Stavros Dimas, EU Commissioner for the Environment; Martin Bursik, Minister for the Environment, Czech Republic; Andreas Carlgren, Minister for the Environment, Sweden; and Ned Helme, President of the Center for Clean Air Policy
A “TROIKA” of representatives from the European Union – Stavros Dimas, EU Commissioner for the Environment; Andreas Carlgren, Minister for the Environment, Sweden; and Martin Bursik, Minister for the Environment, Czech Republic, met with American counterparts this week in Washington, on March 16-17.
THE PURPOSE of the meetings was to establish contacts with the new administration and Congress. Included among their meetings were talks with President Obama’s assistant for energy and climate change, Carol Browner, and U.S. special envoy to climate change, Todd Stern. The three EU representatives also met with Sen. John Kerry (D-Mass.).
ONE OF the Obama administration’s key priorities is the discussion on climate change. And after eight years of minor interest in this issue, it appears that President Obama and a majority of Congress will go forward with domestic action and international engagement.
THE NEXT UN climate treaty will be negotiated at the end of the year in Copenhagen. The European Union has set a strategy for reaching an agreement in the Danish capital, that would include setting global goals to reduce Greenhouse Gas (GNG) emissions and providing the basis to strengthen countries’ abilities to adapt to climate change, while inducing economic growth, innovation, reducing poverty and providing access to secure energy services.
ON MARCH 16, the EU representatives participated in a seminar at the Swedish Embassy’s House of Sweden. The seminar was titled “On the Road to Copenhagen: Transatlantic Perspectives on a New Climate Change Agreement.” The participants all agreed that there is now a window of opportunity for transatlantic dialogue on climate, a dialogue which has been missing for the last decade.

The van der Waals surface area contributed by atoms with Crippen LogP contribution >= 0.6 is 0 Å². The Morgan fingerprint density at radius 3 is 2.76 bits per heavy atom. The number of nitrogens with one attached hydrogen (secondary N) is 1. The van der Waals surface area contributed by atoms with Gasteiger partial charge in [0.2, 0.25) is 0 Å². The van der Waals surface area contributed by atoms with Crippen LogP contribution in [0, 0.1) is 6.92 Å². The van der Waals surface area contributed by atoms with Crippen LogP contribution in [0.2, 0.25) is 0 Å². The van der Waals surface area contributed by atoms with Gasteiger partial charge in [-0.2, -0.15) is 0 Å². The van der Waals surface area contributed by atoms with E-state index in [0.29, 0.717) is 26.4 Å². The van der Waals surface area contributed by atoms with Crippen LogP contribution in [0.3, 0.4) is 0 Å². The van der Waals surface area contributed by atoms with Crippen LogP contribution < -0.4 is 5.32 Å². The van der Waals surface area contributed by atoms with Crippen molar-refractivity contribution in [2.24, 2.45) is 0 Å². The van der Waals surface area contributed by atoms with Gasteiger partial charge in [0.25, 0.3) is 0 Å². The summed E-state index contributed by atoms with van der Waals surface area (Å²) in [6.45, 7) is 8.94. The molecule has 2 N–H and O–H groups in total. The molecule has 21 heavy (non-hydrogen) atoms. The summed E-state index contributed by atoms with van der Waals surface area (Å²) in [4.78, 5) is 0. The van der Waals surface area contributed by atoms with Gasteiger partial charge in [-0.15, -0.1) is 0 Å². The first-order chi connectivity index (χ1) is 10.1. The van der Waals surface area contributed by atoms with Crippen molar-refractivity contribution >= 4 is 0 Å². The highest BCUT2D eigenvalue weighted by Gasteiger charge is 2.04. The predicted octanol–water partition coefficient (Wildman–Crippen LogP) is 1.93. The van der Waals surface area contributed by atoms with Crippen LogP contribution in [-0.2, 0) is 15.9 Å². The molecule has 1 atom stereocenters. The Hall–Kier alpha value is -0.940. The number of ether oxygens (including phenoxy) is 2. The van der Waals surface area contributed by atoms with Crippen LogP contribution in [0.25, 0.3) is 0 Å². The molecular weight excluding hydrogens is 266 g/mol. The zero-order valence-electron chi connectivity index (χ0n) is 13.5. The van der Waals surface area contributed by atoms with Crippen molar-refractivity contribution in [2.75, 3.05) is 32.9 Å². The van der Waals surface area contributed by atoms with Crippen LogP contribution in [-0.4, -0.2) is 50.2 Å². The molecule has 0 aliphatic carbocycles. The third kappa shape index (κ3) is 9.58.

MARTIN BURSIK of the Czech Republic said that “it is an interesting and challenging time…we have been waiting so long for Carol Browner…Now countries like China, India, Brazil, Mexico and others can’t hide behind the United States.”
ANDREAS CARLGREN, who has held his environmental cabinet post since 2006, said he was proud that the EU has been in the forefront on climate issues, with ambitious targets. Mr. Carlgren also talked about “a new transatlantic partnership.” He pointed out that the renewable sector in Europe could create up to 1 million new jobs. Already in the early ’90s Sweden introduced a carbon tax, and the emission of carbon oxide decreased by ten percent. Mr. Carlgren also pointed out that due to high oil prices in the ’70s Sweden started to transform energy systems. Additionally, he talked about the importance of moving to “greening the economy,” with a goal of independence from fossil energy by 2030.
NED HELME, president of the Center for Clean Air Policy, stated that “Washington has become ‘Climate Center” after eight years of ‘Nuclear Winter’,” but mentioned that there could still be some problems with getting Congress to go along with the new environmental programs. However, the EU Commissioner for the Environment, Stavros Dimas, mentioned that he is encouraged by the signals from Congress and President Obama.
THE SEMINAR was arranged by House of Sweden, in cooperation with the Heinrich B?ll Stiftung (Foundation) of North America and the Brookings Institution.